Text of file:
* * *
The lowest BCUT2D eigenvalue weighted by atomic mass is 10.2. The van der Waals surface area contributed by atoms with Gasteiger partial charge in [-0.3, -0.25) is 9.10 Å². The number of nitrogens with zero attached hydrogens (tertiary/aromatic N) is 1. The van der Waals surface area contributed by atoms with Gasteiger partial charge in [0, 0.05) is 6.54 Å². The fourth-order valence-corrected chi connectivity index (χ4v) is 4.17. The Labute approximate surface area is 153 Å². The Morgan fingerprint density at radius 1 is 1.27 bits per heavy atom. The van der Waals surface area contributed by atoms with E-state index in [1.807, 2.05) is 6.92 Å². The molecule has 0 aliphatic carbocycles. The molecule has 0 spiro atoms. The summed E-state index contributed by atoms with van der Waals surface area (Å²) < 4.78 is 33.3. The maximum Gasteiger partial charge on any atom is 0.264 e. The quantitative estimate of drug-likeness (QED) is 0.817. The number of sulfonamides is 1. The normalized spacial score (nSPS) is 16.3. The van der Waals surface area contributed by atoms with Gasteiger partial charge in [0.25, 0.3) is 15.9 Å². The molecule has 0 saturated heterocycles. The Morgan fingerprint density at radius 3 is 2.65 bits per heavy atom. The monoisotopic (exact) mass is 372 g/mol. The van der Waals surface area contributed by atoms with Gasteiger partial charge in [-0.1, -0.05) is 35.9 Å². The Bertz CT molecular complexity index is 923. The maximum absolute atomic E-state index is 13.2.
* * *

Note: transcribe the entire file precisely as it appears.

The lowest BCUT2D eigenvalue weighted by atomic mass is 10.2. The van der Waals surface area contributed by atoms with Gasteiger partial charge in [-0.3, -0.25) is 9.10 Å². The number of nitrogens with zero attached hydrogens (tertiary/aromatic N) is 1. The van der Waals surface area contributed by atoms with Gasteiger partial charge in [0, 0.05) is 6.54 Å². The fourth-order valence-corrected chi connectivity index (χ4v) is 4.17. The Labute approximate surface area is 153 Å². The Morgan fingerprint density at radius 1 is 1.27 bits per heavy atom. The van der Waals surface area contributed by atoms with E-state index in [1.807, 2.05) is 6.92 Å². The molecule has 0 aliphatic carbocycles. The molecule has 0 spiro atoms. The summed E-state index contributed by atoms with van der Waals surface area (Å²) < 4.78 is 33.3. The maximum Gasteiger partial charge on any atom is 0.264 e. The quantitative estimate of drug-likeness (QED) is 0.817. The number of sulfonamides is 1. The normalized spacial score (nSPS) is 16.3. The van der Waals surface area contributed by atoms with Gasteiger partial charge in [0.25, 0.3) is 15.9 Å². The molecule has 0 saturated heterocycles. The Morgan fingerprint density at radius 3 is 2.65 bits per heavy atom. The monoisotopic (exact) mass is 372 g/mol. The van der Waals surface area contributed by atoms with Gasteiger partial charge in [-0.1, -0.05) is 35.9 Å². The Bertz CT molecular complexity index is 923. The maximum absolute atomic E-state index is 13.2.